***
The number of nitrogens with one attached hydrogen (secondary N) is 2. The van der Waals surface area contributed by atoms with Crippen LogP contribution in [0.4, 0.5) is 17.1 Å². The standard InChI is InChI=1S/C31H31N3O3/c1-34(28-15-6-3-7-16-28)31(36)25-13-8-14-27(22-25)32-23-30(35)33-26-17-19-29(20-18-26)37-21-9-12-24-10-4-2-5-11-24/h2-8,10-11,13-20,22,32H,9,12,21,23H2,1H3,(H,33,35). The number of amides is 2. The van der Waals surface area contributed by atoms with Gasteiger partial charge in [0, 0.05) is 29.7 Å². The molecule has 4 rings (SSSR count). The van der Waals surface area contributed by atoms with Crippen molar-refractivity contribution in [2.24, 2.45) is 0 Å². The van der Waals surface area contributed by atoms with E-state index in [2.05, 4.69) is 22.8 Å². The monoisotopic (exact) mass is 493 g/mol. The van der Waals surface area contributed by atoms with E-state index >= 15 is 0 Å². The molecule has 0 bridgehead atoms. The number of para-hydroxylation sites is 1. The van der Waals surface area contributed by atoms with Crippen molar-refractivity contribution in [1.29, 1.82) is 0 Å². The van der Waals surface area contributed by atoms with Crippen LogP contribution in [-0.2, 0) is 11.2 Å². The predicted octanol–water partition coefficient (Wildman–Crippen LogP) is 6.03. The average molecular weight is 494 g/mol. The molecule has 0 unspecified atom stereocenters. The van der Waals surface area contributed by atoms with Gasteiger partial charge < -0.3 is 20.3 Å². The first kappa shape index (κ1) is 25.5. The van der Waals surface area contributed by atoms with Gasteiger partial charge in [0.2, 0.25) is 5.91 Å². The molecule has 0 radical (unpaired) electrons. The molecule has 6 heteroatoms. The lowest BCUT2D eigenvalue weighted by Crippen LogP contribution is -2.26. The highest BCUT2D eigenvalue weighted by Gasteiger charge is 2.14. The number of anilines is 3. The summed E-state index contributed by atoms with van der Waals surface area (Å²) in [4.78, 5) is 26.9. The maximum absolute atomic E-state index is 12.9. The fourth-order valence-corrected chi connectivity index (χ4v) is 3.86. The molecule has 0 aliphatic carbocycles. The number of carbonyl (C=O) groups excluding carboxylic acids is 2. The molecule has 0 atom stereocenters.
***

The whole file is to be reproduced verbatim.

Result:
The number of nitrogens with one attached hydrogen (secondary N) is 2. The van der Waals surface area contributed by atoms with Crippen LogP contribution in [0.4, 0.5) is 17.1 Å². The standard InChI is InChI=1S/C31H31N3O3/c1-34(28-15-6-3-7-16-28)31(36)25-13-8-14-27(22-25)32-23-30(35)33-26-17-19-29(20-18-26)37-21-9-12-24-10-4-2-5-11-24/h2-8,10-11,13-20,22,32H,9,12,21,23H2,1H3,(H,33,35). The number of amides is 2. The van der Waals surface area contributed by atoms with Gasteiger partial charge in [0, 0.05) is 29.7 Å². The molecule has 4 rings (SSSR count). The van der Waals surface area contributed by atoms with Crippen molar-refractivity contribution in [2.24, 2.45) is 0 Å². The van der Waals surface area contributed by atoms with E-state index in [2.05, 4.69) is 22.8 Å². The monoisotopic (exact) mass is 493 g/mol. The van der Waals surface area contributed by atoms with E-state index >= 15 is 0 Å². The molecule has 0 bridgehead atoms. The number of para-hydroxylation sites is 1. The van der Waals surface area contributed by atoms with Crippen molar-refractivity contribution in [1.29, 1.82) is 0 Å². The van der Waals surface area contributed by atoms with Crippen LogP contribution in [-0.2, 0) is 11.2 Å². The predicted octanol–water partition coefficient (Wildman–Crippen LogP) is 6.03. The average molecular weight is 494 g/mol. The molecule has 0 unspecified atom stereocenters. The van der Waals surface area contributed by atoms with Gasteiger partial charge < -0.3 is 20.3 Å². The first kappa shape index (κ1) is 25.5. The van der Waals surface area contributed by atoms with Gasteiger partial charge in [0.2, 0.25) is 5.91 Å². The molecule has 0 radical (unpaired) electrons. The molecule has 6 heteroatoms. The lowest BCUT2D eigenvalue weighted by Crippen LogP contribution is -2.26. The highest BCUT2D eigenvalue weighted by Gasteiger charge is 2.14. The number of anilines is 3. The summed E-state index contributed by atoms with van der Waals surface area (Å²) in [4.78, 5) is 26.9. The maximum absolute atomic E-state index is 12.9. The fourth-order valence-corrected chi connectivity index (χ4v) is 3.86. The molecule has 0 aliphatic carbocycles. The number of carbonyl (C=O) groups excluding carboxylic acids is 2. The molecule has 0 atom stereocenters.